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Betaxolol is a selective beta blocker which is both used for the treatment of hypertension and glaucoma. This beta blocker produces far less complications than other beta blockers and can reduce eye pressure, presumably by reducing production of the aqueous humor inside the eye. This reduces the risk of damage to the optic nerve and loss of vision resulting from glaucoma.

Like other beta blockers, it works on reducing blood pressure by affecting the action of the sympathetic nervous system, which is in part responsible for blood pressure regulation.

Betaxolol comes in 10 mg oral tablets for the treatment of hypertension (available in brand names such as Kerlone) and in ophthalmic solutions in 0.25% and 0.5% concentrations (brand available as Betoptic).

Betaxolol can be administered alone or along with other medicines (like hydrochlorothiazide) in some cases to treat high blood pressure as a part of a larger hypertension treatment program. The eyedrops are used to prevent permanent vision loss arising from increased internal pressure in the eyes for those suffering from glaucoma.

Regardless whether you are using betaxolol to treat hypertension or glaucoma, always follow specific instructions given by the doctor.

Shake the bottle well before each dose if you are using betaxolol in a suspension eye drop form (Betoptic S). If using the eye drop solution form, shaking will be unnecessary. Squeeze in the prescribed amount of drops into the “pocket” made by the pulling down lower eyelid gently. Droping the eye medication directly onto the eyeball may cause a stinging sensation. Close the eye and lightly press lower eyelid against your eyes with your finger for 2 to 3 minutes. Do not blink as the medication may spill out.

Betaxolol manages glaucoma by controlling the increase of pressure but does not cure it so continuous use is advised even when symptoms start to disappear. Do not discontinue your betaxolol treatment without consulting your doctor.

For the control of hypertension, a 10 mg dose once a day either alone or with other medication is advised. The optimal effect of the medication can normally be oberseved in one to two weeks. The dose may be doubled by your doctor after another one to two weeks if improvements are not observed. However increasing the dose beyond 20 mg has not yet seen an observable benefit but studies have observed doses up to 40 mg to be tolerable by the body. An increased effect on the heart rate should be observed but if no improvements can be seen an accompanying diuretic treatment may be advised.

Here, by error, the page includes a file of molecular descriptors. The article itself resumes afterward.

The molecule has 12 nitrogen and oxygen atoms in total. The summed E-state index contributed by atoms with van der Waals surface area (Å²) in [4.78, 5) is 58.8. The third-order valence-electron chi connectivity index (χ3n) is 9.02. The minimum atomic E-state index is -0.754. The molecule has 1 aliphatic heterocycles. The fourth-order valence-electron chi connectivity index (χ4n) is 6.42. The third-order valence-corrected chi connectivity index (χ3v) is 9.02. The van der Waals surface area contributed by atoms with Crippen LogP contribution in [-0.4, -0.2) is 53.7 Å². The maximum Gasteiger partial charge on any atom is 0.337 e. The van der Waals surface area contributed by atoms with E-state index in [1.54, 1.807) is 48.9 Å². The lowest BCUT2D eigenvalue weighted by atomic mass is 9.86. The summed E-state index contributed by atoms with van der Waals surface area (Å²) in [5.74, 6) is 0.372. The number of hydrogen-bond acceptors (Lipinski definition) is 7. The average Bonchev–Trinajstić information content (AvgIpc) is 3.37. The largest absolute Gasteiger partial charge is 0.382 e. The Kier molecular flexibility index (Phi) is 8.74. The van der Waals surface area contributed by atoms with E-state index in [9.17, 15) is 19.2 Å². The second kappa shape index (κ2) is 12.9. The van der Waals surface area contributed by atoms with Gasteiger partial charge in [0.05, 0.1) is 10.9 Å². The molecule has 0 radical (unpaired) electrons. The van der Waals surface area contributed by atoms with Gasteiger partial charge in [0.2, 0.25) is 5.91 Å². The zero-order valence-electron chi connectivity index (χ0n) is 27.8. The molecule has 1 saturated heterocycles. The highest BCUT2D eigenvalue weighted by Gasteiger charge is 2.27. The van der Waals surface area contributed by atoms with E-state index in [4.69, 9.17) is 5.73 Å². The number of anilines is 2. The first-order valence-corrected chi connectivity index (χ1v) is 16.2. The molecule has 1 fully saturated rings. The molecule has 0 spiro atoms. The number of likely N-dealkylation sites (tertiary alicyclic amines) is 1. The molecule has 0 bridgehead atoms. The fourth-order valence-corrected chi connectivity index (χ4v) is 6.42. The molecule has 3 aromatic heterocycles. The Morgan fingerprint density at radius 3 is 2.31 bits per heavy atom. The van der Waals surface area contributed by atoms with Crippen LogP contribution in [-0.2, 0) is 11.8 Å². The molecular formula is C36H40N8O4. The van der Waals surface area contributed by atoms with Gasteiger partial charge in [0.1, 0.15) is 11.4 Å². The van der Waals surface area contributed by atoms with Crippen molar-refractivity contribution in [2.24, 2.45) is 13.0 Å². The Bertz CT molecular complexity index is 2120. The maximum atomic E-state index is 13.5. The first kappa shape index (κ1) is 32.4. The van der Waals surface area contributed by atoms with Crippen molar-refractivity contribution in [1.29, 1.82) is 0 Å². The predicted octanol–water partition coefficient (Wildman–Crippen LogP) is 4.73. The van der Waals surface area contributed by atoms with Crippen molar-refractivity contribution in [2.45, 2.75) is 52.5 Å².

Side effects experienced when using the eye drops may include eye irritation and tearing, headaches, insomnia and dizziness. If these effects persist, consult with your doctor. More serious effects requiring immediate medical attention includes difficulty in breathing, eyesight problems and pain in the eyes.

Oral betaxolol medication use may cause decreased sex drive or even impotence, insomnia, tiredness or anxiety and nervousness. However, inform your doctor and seek medical attention if you experience symptoms of allergic reaction, irregular heartbeats, depression, swelling in the lower extremities, dark urine and clay-colored stools and nausea.

Using betaxolol eye drops along with other oral beta blockers may combine for an increased effect and may result in an excessively low blood pressure. Do not immediately withdraw oral betaxolol treatments as withdrawal symptoms may cause irregular heartbeat and aggravation of certain heart conditions.

Betaxolol has the following structural formula:

Chemical structure of betaxolol

• Molecular formula of betaxolol is C18H29NO3
• Chemical IUPAC Name is 1-[4-[2-(cyclopropylmethoxy)ethyl]phenoxy]-3-(1-methylethylamino)propan-2-ol
• Molecular weight is 307.428 g/mol
Betaxolol available : 10mg tablets and 20mg tablets

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